When talking about 2007′s revenue, a top executive in 2008 was quoted as saying, “Who in their right mind would swap these analog dollars for digital pennies?” The analog dollars came from cable and network television, pay television, DVDs, licensing products and local stations.

The digital pennies came from the Apple iTunes Store, downloads from Amazon Video on Demand and various websites. At this time, most people were still watching movies on TVs, not computers, so he did not see the need to change a good thing. The analog dollars that came from the six major studios (Disney, Sony, Universal, Warner Bros., Fox, and Paramount) equaled $42.9 billion. Pay and free television brought in $16.2 billion, with $17.9 billion from DVD sales and $8.8 billion from theaters.

Fast forward less than two years. The same top executive completely changed his mindset. He realized that home TV sets would also be treated as computers in the near future. The end of 2010 brought about this change as TV manufacturers in China, Korea and Japan added this technology of web surfing to their TV sets. This allows major competition for Hollywood studios from YouTube, Hulu, Sony’s PlayStation and Microsoft’s Xbox.

Unfortunately, computerized TVs allow easy access to TV programs and movies that have been pirated. Pirating has become much easier with the introduction of the digital revolution. It is nearly impossible to put an end to digital copying, even with litigators, private detectives and help from government agencies.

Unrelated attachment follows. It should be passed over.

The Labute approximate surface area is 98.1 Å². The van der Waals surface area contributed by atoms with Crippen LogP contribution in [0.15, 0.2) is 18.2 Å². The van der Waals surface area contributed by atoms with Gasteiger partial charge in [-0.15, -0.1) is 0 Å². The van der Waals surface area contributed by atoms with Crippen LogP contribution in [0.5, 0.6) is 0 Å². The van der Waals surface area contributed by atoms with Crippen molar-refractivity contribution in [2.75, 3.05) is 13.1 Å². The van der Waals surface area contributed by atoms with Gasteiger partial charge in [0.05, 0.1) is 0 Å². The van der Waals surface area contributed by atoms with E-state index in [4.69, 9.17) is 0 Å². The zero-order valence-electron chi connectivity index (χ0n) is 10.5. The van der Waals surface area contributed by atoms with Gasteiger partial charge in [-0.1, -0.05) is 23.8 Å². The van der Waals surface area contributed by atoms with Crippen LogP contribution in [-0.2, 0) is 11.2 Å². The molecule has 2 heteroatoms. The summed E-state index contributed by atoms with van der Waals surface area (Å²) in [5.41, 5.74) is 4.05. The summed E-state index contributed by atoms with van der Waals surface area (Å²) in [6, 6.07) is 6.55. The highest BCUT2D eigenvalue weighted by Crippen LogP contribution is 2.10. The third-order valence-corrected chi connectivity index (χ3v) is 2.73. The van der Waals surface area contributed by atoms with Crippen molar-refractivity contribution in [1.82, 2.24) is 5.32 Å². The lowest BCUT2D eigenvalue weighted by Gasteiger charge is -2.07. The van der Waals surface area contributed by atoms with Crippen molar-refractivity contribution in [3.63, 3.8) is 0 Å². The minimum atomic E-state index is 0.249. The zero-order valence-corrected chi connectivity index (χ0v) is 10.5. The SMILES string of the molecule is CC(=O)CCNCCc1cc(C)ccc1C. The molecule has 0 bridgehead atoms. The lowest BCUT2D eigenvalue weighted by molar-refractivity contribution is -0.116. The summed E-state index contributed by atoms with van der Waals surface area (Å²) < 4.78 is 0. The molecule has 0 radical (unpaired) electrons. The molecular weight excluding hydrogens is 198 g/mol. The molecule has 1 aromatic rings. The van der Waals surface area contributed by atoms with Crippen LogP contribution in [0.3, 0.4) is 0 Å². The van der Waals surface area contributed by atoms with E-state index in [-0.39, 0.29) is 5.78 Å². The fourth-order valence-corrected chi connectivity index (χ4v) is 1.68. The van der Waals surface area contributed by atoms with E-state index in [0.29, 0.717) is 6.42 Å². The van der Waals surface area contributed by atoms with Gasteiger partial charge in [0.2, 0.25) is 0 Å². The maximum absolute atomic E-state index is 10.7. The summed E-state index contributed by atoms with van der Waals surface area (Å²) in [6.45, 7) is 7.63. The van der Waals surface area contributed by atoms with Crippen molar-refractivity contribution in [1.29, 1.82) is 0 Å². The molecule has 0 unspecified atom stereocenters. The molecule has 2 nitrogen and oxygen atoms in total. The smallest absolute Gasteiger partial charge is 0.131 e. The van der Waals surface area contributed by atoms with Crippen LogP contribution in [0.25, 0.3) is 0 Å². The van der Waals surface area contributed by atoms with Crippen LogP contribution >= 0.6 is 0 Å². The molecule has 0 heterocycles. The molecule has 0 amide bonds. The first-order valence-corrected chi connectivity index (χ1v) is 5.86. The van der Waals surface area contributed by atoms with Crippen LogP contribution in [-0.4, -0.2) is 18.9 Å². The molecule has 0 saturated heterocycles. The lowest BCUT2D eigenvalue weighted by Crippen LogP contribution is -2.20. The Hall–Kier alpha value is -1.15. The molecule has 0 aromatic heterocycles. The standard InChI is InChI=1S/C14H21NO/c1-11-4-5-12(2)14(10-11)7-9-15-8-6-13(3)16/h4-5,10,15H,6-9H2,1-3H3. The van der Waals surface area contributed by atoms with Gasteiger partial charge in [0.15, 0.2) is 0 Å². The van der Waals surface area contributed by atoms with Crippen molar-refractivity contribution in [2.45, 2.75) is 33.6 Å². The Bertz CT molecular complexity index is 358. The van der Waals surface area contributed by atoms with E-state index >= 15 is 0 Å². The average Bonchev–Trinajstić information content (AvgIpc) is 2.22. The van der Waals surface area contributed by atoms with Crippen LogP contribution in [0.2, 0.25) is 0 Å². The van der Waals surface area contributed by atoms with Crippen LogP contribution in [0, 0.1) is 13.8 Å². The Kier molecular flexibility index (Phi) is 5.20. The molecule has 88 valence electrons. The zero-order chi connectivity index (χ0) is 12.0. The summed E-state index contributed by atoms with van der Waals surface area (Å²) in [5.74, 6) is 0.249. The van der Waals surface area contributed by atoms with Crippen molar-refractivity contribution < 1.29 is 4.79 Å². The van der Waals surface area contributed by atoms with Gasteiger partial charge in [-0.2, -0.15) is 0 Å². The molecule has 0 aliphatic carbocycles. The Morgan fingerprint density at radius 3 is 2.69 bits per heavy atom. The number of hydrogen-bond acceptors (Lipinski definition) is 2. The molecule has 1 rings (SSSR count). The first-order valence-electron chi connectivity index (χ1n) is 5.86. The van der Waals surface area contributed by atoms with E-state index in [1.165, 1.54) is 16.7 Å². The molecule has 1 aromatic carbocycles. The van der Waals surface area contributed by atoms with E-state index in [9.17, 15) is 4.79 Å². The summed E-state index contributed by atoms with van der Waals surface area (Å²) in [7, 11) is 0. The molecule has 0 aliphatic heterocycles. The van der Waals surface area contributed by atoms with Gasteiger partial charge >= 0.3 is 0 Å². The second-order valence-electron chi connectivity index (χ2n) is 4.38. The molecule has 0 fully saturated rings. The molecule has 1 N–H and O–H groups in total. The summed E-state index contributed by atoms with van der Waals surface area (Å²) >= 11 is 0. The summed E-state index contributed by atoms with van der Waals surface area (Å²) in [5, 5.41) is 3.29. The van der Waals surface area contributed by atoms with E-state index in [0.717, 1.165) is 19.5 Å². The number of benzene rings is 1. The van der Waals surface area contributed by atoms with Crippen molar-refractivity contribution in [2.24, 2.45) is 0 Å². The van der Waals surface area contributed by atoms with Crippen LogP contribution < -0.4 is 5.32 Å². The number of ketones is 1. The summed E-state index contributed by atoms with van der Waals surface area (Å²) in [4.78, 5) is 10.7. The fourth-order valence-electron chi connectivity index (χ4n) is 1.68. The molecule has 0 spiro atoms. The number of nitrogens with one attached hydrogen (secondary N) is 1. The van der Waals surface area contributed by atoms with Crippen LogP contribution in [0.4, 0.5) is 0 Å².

Movie files are kept in “cyber-lockers” or online storage sites that cannot be accessed without a password. This makes piracy extremely difficult to police. Many times, the hosts of these cyber-lockers are located in countries that do not have to follow American or European copyright laws making it even more difficult to monitor.

The pirating of films is what has led to the “windows” system. This is the system in which studios spread out the release of their products over a long period of time. First, the movie is released to theaters. Next, it is available in video stores, then on Pay-TV channels like Showtime, Starz and HBO. After this process, it is available to free and cable television.

This gives each market an exclusive “window” for the movie. If people are able to download the movie through the online storage sites, Pay-TV channels are less likely to pay big bucks for the exclusive window.

Because of the uncontrollable piracy, Hollywood decided to look into alternatives to the “windows” method. One alternative choice would be that of a global campaign where it would be necessary to have cooperation of users who share the digital downloads. Another option they considered was the abandonment of the “windows” system and the simultaneous release to theaters, download services, television and video stores.

If Hollywood fails to suppress the digital copying, analog dollars will soon be a thing of the past. Their replacement will be digital pennies.

Digital Film Distribution